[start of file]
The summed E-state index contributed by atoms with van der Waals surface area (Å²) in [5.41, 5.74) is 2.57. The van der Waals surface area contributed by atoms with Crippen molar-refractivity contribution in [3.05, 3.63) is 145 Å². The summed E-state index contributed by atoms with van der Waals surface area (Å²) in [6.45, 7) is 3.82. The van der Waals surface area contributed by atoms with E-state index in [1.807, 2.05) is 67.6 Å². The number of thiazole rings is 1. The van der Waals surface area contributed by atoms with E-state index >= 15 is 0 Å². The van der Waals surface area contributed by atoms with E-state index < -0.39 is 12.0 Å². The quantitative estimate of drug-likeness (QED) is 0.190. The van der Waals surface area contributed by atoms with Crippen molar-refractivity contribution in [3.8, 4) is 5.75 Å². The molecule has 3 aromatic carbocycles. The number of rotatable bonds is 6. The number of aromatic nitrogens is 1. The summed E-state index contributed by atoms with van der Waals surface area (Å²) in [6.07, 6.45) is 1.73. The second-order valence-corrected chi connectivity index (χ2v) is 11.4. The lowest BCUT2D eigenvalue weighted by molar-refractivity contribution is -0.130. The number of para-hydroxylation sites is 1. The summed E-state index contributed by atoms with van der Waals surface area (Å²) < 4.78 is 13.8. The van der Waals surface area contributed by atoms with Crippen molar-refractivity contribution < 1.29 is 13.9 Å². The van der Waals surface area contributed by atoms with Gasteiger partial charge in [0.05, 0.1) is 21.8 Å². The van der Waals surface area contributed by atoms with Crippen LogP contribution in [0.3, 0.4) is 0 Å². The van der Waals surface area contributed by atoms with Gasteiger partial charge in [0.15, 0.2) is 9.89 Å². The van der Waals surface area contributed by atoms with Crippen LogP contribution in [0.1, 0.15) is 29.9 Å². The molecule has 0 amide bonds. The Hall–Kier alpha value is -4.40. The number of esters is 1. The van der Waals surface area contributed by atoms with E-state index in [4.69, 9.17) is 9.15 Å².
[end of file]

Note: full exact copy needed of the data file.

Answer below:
The summed E-state index contributed by atoms with van der Waals surface area (Å²) in [5.41, 5.74) is 2.57. The van der Waals surface area contributed by atoms with Crippen molar-refractivity contribution in [3.05, 3.63) is 145 Å². The summed E-state index contributed by atoms with van der Waals surface area (Å²) in [6.45, 7) is 3.82. The van der Waals surface area contributed by atoms with E-state index in [1.807, 2.05) is 67.6 Å². The number of thiazole rings is 1. The van der Waals surface area contributed by atoms with E-state index >= 15 is 0 Å². The van der Waals surface area contributed by atoms with E-state index < -0.39 is 12.0 Å². The quantitative estimate of drug-likeness (QED) is 0.190. The van der Waals surface area contributed by atoms with Crippen molar-refractivity contribution in [3.8, 4) is 5.75 Å². The molecule has 3 aromatic carbocycles. The number of rotatable bonds is 6. The number of aromatic nitrogens is 1. The summed E-state index contributed by atoms with van der Waals surface area (Å²) in [6.07, 6.45) is 1.73. The second-order valence-corrected chi connectivity index (χ2v) is 11.4. The lowest BCUT2D eigenvalue weighted by molar-refractivity contribution is -0.130. The number of para-hydroxylation sites is 1. The summed E-state index contributed by atoms with van der Waals surface area (Å²) < 4.78 is 13.8. The van der Waals surface area contributed by atoms with Crippen molar-refractivity contribution < 1.29 is 13.9 Å². The van der Waals surface area contributed by atoms with Gasteiger partial charge in [0.05, 0.1) is 21.8 Å². The van der Waals surface area contributed by atoms with Crippen LogP contribution in [0.3, 0.4) is 0 Å². The van der Waals surface area contributed by atoms with Gasteiger partial charge in [0.15, 0.2) is 9.89 Å². The van der Waals surface area contributed by atoms with Crippen LogP contribution in [0.1, 0.15) is 29.9 Å². The molecule has 0 amide bonds. The Hall–Kier alpha value is -4.40. The number of esters is 1. The van der Waals surface area contributed by atoms with E-state index in [4.69, 9.17) is 9.15 Å².